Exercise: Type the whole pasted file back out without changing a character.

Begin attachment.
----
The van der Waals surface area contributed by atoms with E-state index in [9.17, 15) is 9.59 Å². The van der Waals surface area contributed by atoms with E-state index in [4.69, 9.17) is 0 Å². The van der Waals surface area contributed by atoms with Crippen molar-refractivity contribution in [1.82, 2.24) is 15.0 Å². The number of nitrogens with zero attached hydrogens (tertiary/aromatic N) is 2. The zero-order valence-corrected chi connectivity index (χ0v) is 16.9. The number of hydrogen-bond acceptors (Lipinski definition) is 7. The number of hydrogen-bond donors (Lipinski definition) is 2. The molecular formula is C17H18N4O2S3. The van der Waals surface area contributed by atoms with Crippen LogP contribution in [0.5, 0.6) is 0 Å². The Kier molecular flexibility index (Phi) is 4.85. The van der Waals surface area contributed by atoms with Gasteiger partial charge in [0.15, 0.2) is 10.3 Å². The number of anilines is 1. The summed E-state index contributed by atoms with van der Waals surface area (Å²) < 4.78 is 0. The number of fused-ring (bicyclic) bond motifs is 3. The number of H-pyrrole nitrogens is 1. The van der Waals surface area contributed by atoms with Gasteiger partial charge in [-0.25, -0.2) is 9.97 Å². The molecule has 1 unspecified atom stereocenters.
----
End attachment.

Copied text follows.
The van der Waals surface area contributed by atoms with E-state index in [9.17, 15) is 9.59 Å². The van der Waals surface area contributed by atoms with E-state index in [4.69, 9.17) is 0 Å². The van der Waals surface area contributed by atoms with Crippen molar-refractivity contribution in [1.82, 2.24) is 15.0 Å². The number of nitrogens with zero attached hydrogens (tertiary/aromatic N) is 2. The zero-order valence-corrected chi connectivity index (χ0v) is 16.9. The number of hydrogen-bond acceptors (Lipinski definition) is 7. The number of hydrogen-bond donors (Lipinski definition) is 2. The molecular formula is C17H18N4O2S3. The van der Waals surface area contributed by atoms with Crippen LogP contribution in [0.5, 0.6) is 0 Å². The Kier molecular flexibility index (Phi) is 4.85. The van der Waals surface area contributed by atoms with Gasteiger partial charge in [0.15, 0.2) is 10.3 Å². The number of anilines is 1. The summed E-state index contributed by atoms with van der Waals surface area (Å²) < 4.78 is 0. The number of fused-ring (bicyclic) bond motifs is 3. The number of H-pyrrole nitrogens is 1. The van der Waals surface area contributed by atoms with Gasteiger partial charge in [-0.25, -0.2) is 9.97 Å². The molecule has 1 unspecified atom stereocenters.